Late last year, Eric Schmidt stepped down as Alphabet’s chairman, with the company appointing John Hennessy to the role. A former president of Stanford University, the chairman talked about Google’s China plans, Larry Page, and more in an interview with Bloomberg.

Hennessy’s stance to Google creating a Chinese search engine that follows censorship laws is more in line with critics and employees. In an interview with Bloomberg that will air tomorrow, the distinguished technologist said he particularly struggled with one question.

“The question that I think comes to my mind then, that I struggle with, is are we better off giving Chinese citizens a decent search engine, a capable search engine even if it is restricted and censored in some cases, than a search engine that’s not very good? And does that improve the quality of their lives?”

Google CEO Sundar Pichai, who is very interested in Project Dragonfly, has argued that the company could offer a better service than local competitors. Pichai emphasized Search delivering more accurate information relating to health issues, for example. Overall, the CEO argues that this is better than having no presence at all.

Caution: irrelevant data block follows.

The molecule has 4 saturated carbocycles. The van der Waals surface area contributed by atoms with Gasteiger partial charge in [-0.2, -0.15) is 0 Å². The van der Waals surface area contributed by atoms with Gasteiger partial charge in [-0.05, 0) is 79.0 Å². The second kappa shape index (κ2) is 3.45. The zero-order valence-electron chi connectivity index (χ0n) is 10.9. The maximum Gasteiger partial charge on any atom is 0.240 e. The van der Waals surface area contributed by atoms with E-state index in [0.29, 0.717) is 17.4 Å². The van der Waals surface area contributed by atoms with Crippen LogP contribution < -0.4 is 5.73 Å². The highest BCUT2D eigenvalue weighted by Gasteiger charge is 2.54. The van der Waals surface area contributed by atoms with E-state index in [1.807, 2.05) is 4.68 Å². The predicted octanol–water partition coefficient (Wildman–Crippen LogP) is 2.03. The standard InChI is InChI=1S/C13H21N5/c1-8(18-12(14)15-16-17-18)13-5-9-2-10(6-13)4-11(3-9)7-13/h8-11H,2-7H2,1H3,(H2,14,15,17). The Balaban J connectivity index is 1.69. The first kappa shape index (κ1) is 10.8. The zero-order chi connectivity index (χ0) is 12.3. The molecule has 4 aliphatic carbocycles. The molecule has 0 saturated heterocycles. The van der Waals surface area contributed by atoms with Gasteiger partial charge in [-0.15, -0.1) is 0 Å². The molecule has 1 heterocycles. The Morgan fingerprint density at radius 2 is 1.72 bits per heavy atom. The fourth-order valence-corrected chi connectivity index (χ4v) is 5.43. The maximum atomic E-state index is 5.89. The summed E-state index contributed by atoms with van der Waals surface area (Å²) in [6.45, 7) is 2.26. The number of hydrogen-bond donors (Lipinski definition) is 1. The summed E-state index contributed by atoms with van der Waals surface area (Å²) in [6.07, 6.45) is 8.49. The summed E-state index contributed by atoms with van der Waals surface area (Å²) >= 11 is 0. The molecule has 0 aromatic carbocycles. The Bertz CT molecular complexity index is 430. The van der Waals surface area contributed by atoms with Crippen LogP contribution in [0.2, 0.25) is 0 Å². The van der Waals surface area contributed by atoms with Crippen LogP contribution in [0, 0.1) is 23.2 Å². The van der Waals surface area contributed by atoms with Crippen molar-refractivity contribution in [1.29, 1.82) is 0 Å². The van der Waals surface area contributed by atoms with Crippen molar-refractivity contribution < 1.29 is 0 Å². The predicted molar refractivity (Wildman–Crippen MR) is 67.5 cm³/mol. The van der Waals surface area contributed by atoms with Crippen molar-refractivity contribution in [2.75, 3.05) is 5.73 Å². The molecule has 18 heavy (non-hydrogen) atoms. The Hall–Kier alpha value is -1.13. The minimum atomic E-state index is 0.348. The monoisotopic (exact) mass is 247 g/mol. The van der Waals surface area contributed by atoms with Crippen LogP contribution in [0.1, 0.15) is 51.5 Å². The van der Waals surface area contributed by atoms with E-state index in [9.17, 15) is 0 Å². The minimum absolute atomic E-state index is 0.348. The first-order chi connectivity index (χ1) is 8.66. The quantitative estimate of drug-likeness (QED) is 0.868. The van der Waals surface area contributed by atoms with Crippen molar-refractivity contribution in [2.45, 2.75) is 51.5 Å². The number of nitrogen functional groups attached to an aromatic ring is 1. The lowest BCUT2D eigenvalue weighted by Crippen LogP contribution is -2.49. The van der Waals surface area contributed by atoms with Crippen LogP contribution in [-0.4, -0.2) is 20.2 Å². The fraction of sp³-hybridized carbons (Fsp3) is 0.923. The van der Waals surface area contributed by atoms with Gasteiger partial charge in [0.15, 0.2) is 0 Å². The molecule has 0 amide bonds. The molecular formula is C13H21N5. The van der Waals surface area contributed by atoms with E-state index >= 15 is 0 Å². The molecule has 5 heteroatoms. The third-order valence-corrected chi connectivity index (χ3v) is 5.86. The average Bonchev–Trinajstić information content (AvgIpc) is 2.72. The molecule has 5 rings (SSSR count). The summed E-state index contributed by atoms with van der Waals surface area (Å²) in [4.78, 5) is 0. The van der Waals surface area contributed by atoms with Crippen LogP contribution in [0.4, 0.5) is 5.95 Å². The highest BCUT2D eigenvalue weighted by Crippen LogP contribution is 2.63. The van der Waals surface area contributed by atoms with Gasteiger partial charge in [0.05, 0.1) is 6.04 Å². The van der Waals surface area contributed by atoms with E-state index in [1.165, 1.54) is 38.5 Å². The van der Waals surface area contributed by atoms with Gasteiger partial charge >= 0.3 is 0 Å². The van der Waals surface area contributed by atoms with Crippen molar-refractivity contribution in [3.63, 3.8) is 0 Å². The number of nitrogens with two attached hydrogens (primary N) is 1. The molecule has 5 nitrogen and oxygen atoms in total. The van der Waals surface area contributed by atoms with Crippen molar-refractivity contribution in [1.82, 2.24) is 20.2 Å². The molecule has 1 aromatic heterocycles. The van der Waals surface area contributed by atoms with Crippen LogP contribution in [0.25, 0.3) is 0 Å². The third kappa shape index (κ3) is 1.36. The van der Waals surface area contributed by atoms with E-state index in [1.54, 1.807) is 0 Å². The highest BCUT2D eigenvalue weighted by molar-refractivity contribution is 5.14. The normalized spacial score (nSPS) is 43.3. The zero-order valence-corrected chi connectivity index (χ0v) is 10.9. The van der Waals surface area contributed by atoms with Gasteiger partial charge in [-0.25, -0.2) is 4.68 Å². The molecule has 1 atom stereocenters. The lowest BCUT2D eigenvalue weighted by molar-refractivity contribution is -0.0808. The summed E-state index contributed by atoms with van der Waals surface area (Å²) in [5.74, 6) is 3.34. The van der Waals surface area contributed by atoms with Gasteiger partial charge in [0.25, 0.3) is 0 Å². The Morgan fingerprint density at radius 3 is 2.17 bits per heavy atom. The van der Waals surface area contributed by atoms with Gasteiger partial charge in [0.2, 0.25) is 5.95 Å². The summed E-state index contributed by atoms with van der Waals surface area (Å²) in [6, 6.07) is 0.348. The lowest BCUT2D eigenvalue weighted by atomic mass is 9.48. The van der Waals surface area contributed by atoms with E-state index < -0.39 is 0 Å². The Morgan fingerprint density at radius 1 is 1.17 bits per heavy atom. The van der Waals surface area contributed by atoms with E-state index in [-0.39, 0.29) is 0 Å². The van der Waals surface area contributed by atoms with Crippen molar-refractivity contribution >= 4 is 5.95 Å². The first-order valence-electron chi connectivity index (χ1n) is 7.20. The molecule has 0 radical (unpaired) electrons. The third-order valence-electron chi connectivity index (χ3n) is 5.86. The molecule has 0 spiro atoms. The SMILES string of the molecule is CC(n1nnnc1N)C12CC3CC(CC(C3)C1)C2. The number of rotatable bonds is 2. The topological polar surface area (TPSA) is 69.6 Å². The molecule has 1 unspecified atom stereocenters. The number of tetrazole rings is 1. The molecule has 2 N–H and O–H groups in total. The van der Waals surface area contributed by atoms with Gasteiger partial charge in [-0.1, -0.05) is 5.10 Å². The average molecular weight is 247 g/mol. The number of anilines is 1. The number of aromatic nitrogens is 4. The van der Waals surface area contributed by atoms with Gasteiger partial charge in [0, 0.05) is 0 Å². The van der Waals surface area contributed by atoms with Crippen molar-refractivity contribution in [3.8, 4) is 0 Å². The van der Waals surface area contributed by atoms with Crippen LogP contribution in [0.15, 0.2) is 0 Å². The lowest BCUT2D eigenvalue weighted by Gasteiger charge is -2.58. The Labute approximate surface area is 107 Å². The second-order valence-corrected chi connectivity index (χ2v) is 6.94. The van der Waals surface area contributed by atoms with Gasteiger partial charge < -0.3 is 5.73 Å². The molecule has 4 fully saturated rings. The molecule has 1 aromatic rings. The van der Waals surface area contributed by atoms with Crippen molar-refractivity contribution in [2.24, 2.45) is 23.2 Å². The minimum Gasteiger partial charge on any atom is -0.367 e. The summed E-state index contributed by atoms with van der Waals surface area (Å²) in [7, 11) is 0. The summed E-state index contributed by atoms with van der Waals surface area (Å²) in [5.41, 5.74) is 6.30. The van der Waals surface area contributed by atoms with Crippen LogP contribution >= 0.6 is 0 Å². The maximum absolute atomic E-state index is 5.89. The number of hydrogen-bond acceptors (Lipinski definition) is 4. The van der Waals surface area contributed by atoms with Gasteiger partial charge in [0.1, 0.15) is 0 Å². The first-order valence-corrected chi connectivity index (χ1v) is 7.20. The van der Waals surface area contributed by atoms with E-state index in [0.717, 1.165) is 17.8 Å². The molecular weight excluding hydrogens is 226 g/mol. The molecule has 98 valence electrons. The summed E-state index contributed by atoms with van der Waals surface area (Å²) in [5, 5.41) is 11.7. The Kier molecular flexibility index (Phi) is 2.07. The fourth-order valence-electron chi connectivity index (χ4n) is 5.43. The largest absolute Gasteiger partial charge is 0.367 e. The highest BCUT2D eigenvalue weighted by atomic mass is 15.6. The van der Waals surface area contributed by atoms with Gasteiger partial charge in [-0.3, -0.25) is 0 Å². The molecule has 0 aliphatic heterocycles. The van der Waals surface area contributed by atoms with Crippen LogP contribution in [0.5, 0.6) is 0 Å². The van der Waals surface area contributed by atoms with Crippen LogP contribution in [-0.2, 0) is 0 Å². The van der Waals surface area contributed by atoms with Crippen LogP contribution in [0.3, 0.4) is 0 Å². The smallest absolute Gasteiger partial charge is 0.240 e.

Hennessy talks about how companies that do business in China “[compromise] some of their core values” in order to follow local laws.

Meanwhile, in recent months, there has been a narrative asking what Larry Page does day-to-day, and his absence amid recent crises. Hennessy says Page is focussed on helping the Alphabet companies and “really doing what he wants to do.” The Alphabet structure in 2015 allowed the Google co-founder to focus on the next set of products, while having Pichai run the core business and profit maker.

“Larry has very much an inside role. I think he sees himself both as a capital allocator to those individual divisions, but also somebody who’s keeping track of what kind of progress they’re making.”

As part of determining whether investments are worth it, Page spends a lot of time exploring and understanding the core technology, and whether it can ultimately scale.


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